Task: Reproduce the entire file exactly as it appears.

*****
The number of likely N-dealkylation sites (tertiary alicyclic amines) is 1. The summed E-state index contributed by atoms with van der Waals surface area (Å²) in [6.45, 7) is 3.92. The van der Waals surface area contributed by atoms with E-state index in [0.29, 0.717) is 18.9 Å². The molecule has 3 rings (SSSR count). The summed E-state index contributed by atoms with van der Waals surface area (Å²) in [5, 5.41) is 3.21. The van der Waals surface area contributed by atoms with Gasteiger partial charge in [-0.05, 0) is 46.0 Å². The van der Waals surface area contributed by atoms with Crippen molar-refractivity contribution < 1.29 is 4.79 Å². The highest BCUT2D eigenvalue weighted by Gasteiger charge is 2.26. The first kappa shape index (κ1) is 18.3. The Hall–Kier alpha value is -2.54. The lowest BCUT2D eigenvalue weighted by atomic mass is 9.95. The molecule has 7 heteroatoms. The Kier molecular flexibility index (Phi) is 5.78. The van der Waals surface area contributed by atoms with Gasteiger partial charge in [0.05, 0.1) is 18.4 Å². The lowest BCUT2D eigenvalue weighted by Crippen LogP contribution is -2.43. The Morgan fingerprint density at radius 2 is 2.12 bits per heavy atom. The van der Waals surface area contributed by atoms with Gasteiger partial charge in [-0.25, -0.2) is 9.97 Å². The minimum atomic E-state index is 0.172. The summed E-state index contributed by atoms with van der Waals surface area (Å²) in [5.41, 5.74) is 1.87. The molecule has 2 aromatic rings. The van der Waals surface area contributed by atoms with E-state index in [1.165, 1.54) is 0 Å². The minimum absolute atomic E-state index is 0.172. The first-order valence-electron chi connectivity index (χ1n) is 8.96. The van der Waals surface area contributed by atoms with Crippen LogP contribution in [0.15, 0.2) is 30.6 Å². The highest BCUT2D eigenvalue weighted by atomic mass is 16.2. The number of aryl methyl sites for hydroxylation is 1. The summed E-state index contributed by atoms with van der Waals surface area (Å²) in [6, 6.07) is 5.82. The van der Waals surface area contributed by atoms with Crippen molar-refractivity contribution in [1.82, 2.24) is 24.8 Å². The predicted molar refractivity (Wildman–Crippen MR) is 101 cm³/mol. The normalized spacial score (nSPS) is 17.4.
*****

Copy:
The number of likely N-dealkylation sites (tertiary alicyclic amines) is 1. The summed E-state index contributed by atoms with van der Waals surface area (Å²) in [6.45, 7) is 3.92. The van der Waals surface area contributed by atoms with E-state index in [0.29, 0.717) is 18.9 Å². The molecule has 3 rings (SSSR count). The summed E-state index contributed by atoms with van der Waals surface area (Å²) in [5, 5.41) is 3.21. The van der Waals surface area contributed by atoms with Gasteiger partial charge in [-0.05, 0) is 46.0 Å². The van der Waals surface area contributed by atoms with Crippen molar-refractivity contribution < 1.29 is 4.79 Å². The highest BCUT2D eigenvalue weighted by Gasteiger charge is 2.26. The first kappa shape index (κ1) is 18.3. The Hall–Kier alpha value is -2.54. The lowest BCUT2D eigenvalue weighted by atomic mass is 9.95. The molecule has 7 heteroatoms. The Kier molecular flexibility index (Phi) is 5.78. The van der Waals surface area contributed by atoms with Gasteiger partial charge in [0.05, 0.1) is 18.4 Å². The lowest BCUT2D eigenvalue weighted by Crippen LogP contribution is -2.43. The Morgan fingerprint density at radius 2 is 2.12 bits per heavy atom. The van der Waals surface area contributed by atoms with Gasteiger partial charge in [-0.25, -0.2) is 9.97 Å². The minimum atomic E-state index is 0.172. The summed E-state index contributed by atoms with van der Waals surface area (Å²) in [5.41, 5.74) is 1.87. The molecule has 2 aromatic rings. The van der Waals surface area contributed by atoms with E-state index in [1.165, 1.54) is 0 Å². The minimum absolute atomic E-state index is 0.172. The first-order valence-electron chi connectivity index (χ1n) is 8.96. The van der Waals surface area contributed by atoms with Crippen LogP contribution in [0.15, 0.2) is 30.6 Å². The highest BCUT2D eigenvalue weighted by atomic mass is 16.2. The number of aryl methyl sites for hydroxylation is 1. The summed E-state index contributed by atoms with van der Waals surface area (Å²) in [6, 6.07) is 5.82. The van der Waals surface area contributed by atoms with Crippen molar-refractivity contribution in [1.82, 2.24) is 24.8 Å². The predicted molar refractivity (Wildman–Crippen MR) is 101 cm³/mol. The normalized spacial score (nSPS) is 17.4.